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Community As ‘Candy Land’

Queen Frostine, after her Bratz makeover
Queen Frostine, after her Bratz makeover

One happy result of the publication of Little Way is that it has prompted a number of old friends with whom I’d lost touch to contact me. I heard the other day from a pal who became a public schoolteacher in a small town. She mentioned in our exchange that she’d heard that my wife and I are homeschooling. I expected her to make a critical remark about that, given her profession, but she shocked me by saying that she wishes she could homeschool her daughter.

When I asked why, she said that she wanted to protect her daughter, who is not yet high school age, from the peer culture in her school community. The teacher said that no small number of the girls there, starting in middle school, are sexually active, and even promiscuous. The teacher said the social pressure on girls to be sexually available to boys is really strong, even though they live in a good town, and she teaches in a good school.

I thought about that conversation today when I saw Peggy Orenstein’s Atlantic.com piece about the sexualization of, get this, the Candy Land kid’s board game. You should look at the piece; she tracks the board game over the years, and shows how more overtly sexual the female characters have become. Excerpt:

Candy Land isn’t the only classic that has, without our notice, gotten a hot makeover. (And I’m not the only one who finds this evolution alarming.) The Disney Princesses have grown gradually more skinny and coy over time. And, check out Strawberry Shortcake, Rainbow Brite, Trolls (now called “Trollz”). Even Care Bears and My Little Pony have been put on a diet.

When our kids play with toys that we played with, we assume that they are the same as they were when we were younger. But they aren’t. Not at all. Our girls (and our boys) are now bombarded from the get-go with images of women whose bodies range from unattainable to implausible (Disney Princesses, anyone?).

Toymakers say they are reflecting the changing taste of their demographic. Maybe, but then it’s the change that’s so disturbing. Consider a recent study on body image among elementary school-aged girls. Psychologists at Knox College in Galesburg, Illinois used paper dolls to assess self-sexualization in 60 girls ages six to nine recruited largely from public schools. The girls were shown two dolls: One was dressed in tight, revealing “sexy” clothes and the other in a trendy but covered-up loose outfit. Both dolls, as you can see, were skinny and would be considered “pretty” by little girls.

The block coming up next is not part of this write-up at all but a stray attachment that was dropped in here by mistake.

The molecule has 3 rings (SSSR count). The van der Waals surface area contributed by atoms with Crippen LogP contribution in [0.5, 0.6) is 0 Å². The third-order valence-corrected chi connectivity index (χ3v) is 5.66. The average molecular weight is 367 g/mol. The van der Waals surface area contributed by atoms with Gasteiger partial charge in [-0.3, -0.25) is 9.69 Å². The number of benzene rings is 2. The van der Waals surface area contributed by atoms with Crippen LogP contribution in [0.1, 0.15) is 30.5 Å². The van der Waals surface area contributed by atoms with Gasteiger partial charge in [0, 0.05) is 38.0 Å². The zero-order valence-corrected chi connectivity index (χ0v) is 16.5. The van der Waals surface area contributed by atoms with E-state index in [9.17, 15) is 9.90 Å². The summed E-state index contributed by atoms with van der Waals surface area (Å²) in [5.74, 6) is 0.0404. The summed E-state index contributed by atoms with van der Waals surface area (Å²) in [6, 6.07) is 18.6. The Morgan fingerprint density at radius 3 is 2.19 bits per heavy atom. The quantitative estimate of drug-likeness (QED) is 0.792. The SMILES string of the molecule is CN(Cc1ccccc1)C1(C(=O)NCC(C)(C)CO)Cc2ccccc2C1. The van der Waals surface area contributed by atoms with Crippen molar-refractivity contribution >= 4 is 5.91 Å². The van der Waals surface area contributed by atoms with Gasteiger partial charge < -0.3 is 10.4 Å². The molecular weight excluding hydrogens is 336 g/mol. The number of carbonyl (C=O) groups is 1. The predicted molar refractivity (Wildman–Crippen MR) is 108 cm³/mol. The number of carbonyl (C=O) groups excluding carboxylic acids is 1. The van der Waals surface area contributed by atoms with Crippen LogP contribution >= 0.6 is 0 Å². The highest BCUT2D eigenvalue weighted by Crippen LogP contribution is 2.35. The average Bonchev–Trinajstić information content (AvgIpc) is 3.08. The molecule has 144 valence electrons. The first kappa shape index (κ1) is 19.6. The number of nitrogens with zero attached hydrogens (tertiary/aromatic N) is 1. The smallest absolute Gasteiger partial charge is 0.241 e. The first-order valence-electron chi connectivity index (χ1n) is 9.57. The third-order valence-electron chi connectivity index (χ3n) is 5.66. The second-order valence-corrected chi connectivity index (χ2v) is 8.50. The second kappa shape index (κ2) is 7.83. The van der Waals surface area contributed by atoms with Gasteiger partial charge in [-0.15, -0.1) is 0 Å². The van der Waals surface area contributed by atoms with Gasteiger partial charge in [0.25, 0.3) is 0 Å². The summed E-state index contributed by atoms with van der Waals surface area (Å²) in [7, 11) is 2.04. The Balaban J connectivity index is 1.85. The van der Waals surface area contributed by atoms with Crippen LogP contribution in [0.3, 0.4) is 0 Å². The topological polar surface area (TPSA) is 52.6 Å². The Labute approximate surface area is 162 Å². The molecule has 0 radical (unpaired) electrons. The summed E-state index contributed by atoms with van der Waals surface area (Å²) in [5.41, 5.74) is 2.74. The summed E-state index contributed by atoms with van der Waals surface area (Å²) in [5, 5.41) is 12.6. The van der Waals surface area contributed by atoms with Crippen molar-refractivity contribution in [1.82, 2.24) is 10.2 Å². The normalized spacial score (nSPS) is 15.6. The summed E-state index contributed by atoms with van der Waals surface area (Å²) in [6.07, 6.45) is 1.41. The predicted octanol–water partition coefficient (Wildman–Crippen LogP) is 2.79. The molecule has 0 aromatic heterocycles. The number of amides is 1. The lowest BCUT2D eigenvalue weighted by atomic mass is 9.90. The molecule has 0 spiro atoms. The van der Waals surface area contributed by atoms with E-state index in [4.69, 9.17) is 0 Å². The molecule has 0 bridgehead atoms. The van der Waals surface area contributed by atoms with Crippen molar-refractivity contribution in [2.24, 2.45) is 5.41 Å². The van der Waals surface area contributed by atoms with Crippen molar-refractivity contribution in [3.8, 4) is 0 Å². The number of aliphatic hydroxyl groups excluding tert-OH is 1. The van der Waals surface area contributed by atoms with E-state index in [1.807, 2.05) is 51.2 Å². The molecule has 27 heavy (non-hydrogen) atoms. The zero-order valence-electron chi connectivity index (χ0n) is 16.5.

Using a different set of dolls for each question, the researchers then asked each girl to choose the doll that: looked like herself, looked how she wanted to look, was the popular girl in school, was the girl she wanted to play with. In every category, the girls most often chose the “sexy” doll.

If you didn’t see it years ago, now would be a good time to re-read Caitlin Flanagan’s Atlantic piece, “Are You There God? It’s Me, Monica,” about the pornification of the culture in which young people are formed. This passage sums up the problem with community in many places:

As a parent, I am horrified by the changes that have taken place in the common culture over the past thirty years. I believe that we are raising children in a kind of post-apocalyptic landscape in which no forces beyond individual households—individual mothers and fathers—are protecting children from pornography and violent entertainment. The “it takes a village” philosophy is a joke, because the village is now so polluted and so desolate of commonly held, child-appropriate moral values that my job as a mother is not to rely on the village but to protect my children from it.

Or build, in some sense, an alternative village within the village, which, though it’s by no means a perfect solution, is what homeschooling does.

UPDATE: Did Peggy Orenstein plagiarize her post from Rachel Stone? This is weird. You should read it.

about the author

Rod Dreher is a senior editor at The American Conservative. He has written and edited for the New York Post, The Dallas Morning News, National Review, the South Florida Sun-Sentinel, the Washington Times, and the Baton Rouge Advocate. Rod’s commentary has been published in The Wall Street Journal, Commentary, the Weekly Standard, Beliefnet, and Real Simple, among other publications, and he has appeared on NPR, ABC News, CNN, Fox News, MSNBC, and the BBC. He lives in Baton Rouge, Louisiana, with his wife Julie and their three children. He has also written four books, The Little Way of Ruthie Leming, Crunchy Cons, How Dante Can Save Your Life, and The Benedict Option.

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